Hypothesis Internet as a communication medium has increased the ‘active participation’ of Citizens individually and socially in the media content when compared to other media forms. Internet tools especially new media tools have increased the interactivity between the communities there by increasing the ‘communication competence’ of individuals, initiating ‘self organized action’ and influencing decision making process. Therefore Participation culture can result in collective and active social participation of all forms of groups in the society .
<ul><li>Aims and objectives of the study </li></ul><ul><li>1. To compare participatory culture in various forms of media. </li></ul><ul><li>2. To study the increase of Participatory culture through Internet in terms of </li></ul><ul><ul><ul><ul><li>Use and application &‘Social software’ i.e. instant messaging, blogs, Social networks by users. </li></ul></ul></ul></ul><ul><ul><ul><ul><li>Content creation &sharing by users. </li></ul></ul></ul></ul><ul><ul><ul><ul><li>Social promotion & increase of collective wisdom of participants. </li></ul></ul></ul></ul><ul><li>3. To study the opportunities and challenges faced by increased public participation </li></ul>
Theory Media Dependency theory Sandra Ball –Rockeach & Melvin De Fleur, 1976 . Communication Competence theory Spitzberg & Cupach, in 1984. Hierarchy of Needs proposed by Abraham Maslow
Community Building on the Web- Book written by Amy Jo Kim Online community expert She mapped Maslow’s offline needs to online community equivalents. People are motivated to participate in order to achieve a sense of belonging to a group, to build self-esteem through contributions, to garner recognition for contributing, and to develop new skills and opportunities for ego building and self-actualization.
Sample Among the population of internet users in Andhra Pradesh 200 internet users belonging to different age groups from four different metropolitan cities i.e. Hyderabad, Visakhapatnam, Karimnagar and Kadapa (50 each) were taken as sample for study. The data was collected between August & September 2011. The sampling within the selected towns was done on ‘2-stage random’ basis , i.e. first a random selection of Internet cafes and then a random selection of households was done followed by systematic random basis , selection of every n th user in the internet café and households. Proper care was taken to see that the sample covers age groups from 12 to 60. Apart from that personal, online interviews, were taken from 50 senior media professionals and experts in the field.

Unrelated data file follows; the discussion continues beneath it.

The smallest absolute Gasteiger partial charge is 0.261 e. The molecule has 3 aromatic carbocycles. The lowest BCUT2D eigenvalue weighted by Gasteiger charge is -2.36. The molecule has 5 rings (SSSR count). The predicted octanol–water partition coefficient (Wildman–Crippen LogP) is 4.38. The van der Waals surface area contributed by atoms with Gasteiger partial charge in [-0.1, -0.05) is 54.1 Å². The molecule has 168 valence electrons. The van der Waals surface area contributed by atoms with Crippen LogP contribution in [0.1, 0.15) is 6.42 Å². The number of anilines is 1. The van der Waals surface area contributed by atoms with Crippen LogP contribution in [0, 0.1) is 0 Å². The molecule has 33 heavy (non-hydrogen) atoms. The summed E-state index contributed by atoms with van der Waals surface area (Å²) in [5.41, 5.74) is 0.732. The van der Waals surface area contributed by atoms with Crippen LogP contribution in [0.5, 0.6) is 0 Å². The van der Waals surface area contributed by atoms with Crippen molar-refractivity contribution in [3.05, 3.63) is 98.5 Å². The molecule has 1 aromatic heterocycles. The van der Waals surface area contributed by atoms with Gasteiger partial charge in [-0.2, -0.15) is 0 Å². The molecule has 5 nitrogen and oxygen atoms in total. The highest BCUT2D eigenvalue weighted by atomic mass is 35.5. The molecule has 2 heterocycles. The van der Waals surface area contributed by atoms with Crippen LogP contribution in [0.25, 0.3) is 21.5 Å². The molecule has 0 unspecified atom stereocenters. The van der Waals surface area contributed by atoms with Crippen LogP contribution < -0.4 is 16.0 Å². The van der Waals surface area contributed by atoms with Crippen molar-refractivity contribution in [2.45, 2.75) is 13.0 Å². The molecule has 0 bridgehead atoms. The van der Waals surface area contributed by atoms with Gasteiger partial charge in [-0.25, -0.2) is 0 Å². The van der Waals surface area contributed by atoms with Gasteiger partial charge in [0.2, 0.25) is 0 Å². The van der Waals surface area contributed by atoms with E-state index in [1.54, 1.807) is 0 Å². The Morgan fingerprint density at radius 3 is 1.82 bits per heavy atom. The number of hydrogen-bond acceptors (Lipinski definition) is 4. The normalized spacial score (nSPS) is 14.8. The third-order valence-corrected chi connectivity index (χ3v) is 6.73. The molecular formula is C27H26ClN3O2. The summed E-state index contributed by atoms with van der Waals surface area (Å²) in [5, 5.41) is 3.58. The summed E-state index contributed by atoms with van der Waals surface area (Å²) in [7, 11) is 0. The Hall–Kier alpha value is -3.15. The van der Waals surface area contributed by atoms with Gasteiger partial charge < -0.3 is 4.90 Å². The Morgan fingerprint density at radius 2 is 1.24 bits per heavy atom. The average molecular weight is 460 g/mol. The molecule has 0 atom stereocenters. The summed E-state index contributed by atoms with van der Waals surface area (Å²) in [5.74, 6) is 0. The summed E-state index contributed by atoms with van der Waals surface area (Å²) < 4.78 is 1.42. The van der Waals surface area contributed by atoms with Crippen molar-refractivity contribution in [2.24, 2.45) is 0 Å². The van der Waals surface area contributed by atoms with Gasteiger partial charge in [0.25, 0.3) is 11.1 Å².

Methodology The Structured questionnaire method & Personal interview method were used for data collection. Both open a close ended questions on new media habits, types of uses, knowledge and skill in running various tools, participation factors like creation & sharing of audio, video and other media content etc. The personal interviews & mail interviews were taken from various media professional and experts on issues like impact of participatory culture on media and society including their analysis of opportunities and challenges .
1. Internet Users age wise Sl.No. Age Group No of Internet Users Percentage 1 18-35 82 41% 2 36-50 64 32% 3 51-65 42 21% 4 65 above 12 6% Total 200 100%
2. Internet usage in hours . Sl.No. Periodicity of Internet use No of Internet Users Percentage 1 Once in a week 34 17% 2 2-3 times a week 78 39% 3 Daily 88 44% Total 200 100%
3. Popular Online activities, Use of Social Software Sl.No. Online Activity No. of Internet Users % of Internet Users 1 Send or Read E-Mail. 200 100% 2 Use a Search engine 200 100% 3 Watch Videos 178 89% 4 Search Maps 171 85.5% 5 Friendship / Contracts 169 84.5% 6 Job Search 168 84% 7 Matrimony 160 80% 8 E-Greetings 154 77% 9 Join in Social Networks 149 74.5% 10 PC to Mobile SMS 148 74%
3. Popular Online activities, Use of Social Software 11 Screen Savers /Wall papers 144 72% 12 Download Music 138 69% 13 Cinema Content 137 68.5% 14 Send Instant Messages 134 67% 15 Purchase of Products 133 66.5% 16 Online Chatting 132 66% 17 Online Education 128 64% 18 Read Online News 122 61% 19 Post in a Blog 116 58% 20 Pay Bills Online 103 51.5%